Toblerone is set to have a major redesign as a result of Mondelez’s decision to relocate the chocolate bar’s production from Switzerland to Bratislava, Slovakia - a city where it has a huge facility producing Milka chocolates. The Matterhorn logo will be replaced by a generic mountain having appeared on the chocolate bar’s packaging for 53 years.

According to a quote given to Swiss German language newspaper Aargauer Zeitung, a spokesperson said: “The packaging redesign introduces a modernised and streamlined mountain logo that aligns with the geometric and triangular aesthetic.”

Owner Mondelez said there will be a “distinctive new Toblerone typeface and logo” that has been inspired by the contents of the Toblerone archives. It will also bear the signature of founder Theodor Tobler.

Eagle-eyed Toblerone fans will see a bear within the Matterhorn logo (image: Getty Images)Eagle-eyed Toblerone fans will see a bear within the Matterhorn logo (image: Getty Images)
Eagle-eyed Toblerone fans will see a bear within the Matterhorn logo (image: Getty Images) | Getty Images

“To respond to increased demand worldwide and to grow our Toblerone brand for the future, we are continuing to invest in innovation across our Toblerone portfolio, marketing and production,” a company spokesperson told the PA news agency. “Berne is an important part of our history and will continue to be so for the future.”

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Under the Swissness Act, for foods to market themselves as ‘made in Switzerland’, 80% of their raw ingredients have to be sourced from the country. The majority of the production also has to take place in the Alpine nation.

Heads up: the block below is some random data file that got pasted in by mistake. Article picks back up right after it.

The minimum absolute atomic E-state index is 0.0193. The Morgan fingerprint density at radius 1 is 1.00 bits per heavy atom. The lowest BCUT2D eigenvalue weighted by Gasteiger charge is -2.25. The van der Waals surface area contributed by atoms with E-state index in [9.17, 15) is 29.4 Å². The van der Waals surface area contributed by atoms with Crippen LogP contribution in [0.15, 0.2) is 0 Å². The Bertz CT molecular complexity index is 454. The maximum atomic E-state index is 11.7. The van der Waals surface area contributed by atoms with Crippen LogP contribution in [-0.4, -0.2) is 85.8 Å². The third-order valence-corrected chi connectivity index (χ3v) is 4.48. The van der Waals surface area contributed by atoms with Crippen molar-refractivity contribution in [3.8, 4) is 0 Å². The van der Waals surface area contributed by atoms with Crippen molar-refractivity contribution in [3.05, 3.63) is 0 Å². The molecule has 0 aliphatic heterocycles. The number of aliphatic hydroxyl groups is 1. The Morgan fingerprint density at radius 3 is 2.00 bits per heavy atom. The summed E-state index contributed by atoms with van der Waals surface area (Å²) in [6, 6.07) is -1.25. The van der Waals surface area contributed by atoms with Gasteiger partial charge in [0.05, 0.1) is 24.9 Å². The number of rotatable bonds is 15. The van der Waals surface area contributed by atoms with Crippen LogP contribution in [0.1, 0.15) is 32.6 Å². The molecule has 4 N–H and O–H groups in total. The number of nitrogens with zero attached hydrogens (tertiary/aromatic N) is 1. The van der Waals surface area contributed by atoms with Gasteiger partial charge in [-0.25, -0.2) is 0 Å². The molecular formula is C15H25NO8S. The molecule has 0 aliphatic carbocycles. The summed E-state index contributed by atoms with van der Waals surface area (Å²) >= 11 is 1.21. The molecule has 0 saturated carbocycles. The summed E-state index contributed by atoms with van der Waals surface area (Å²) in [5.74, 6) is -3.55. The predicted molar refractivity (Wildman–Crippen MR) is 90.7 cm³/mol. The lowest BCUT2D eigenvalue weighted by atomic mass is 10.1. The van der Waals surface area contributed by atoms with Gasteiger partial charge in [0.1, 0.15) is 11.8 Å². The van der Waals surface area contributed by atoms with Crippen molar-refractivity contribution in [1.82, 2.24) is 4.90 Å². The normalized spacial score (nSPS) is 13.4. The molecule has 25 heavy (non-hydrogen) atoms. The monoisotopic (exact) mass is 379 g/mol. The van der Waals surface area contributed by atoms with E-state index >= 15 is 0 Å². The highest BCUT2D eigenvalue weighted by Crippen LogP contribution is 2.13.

For milk, or milk-based products, 100% of the produce has to be sourced from Switzerland, There are some exceptions, for example if the milk is being combined with a product that cannot be produced in Switzerland, like cocoa. But if the products fall short of these labelling requirements, they cannot use any national symbols.

The Matterhorn is regarded as a Swiss national symbol - despite being half-Italian (image: Getty Images)The Matterhorn is regarded as a Swiss national symbol - despite being half-Italian (image: Getty Images)
The Matterhorn is regarded as a Swiss national symbol - despite being half-Italian (image: Getty Images) | Getty Images

The Matterhorn mountain is considered to be one such symbol. Some say the famous peak was the inspiration for Toblerone’s distinctive triangular chocolate shapes, although this claim has been disputed.

It will not be the first time Toblerone’s packaging has been changed. Initially carrying an Eagle, the branding was changed to a Bernese bear - the Swiss capital’s name having derived from the German word for bear - in 1920. The bear is still a feature of the packaging, with eagle-eyed fans able to find it hidden inside the existing Matterhorn logo.

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Where is the Matterhorn mountain?

The Matterhorn is one of Europe’s most distinctive peaks. Straddling the Switzerland-Italy border in the southern Alps, its jagged peak sits 4,478 metres above sea-level.

Given how it struts into the air in a pyramid-like column, the mountain is notoriously difficult to climb. Indeed, mountaineers only reached its peak in 1865.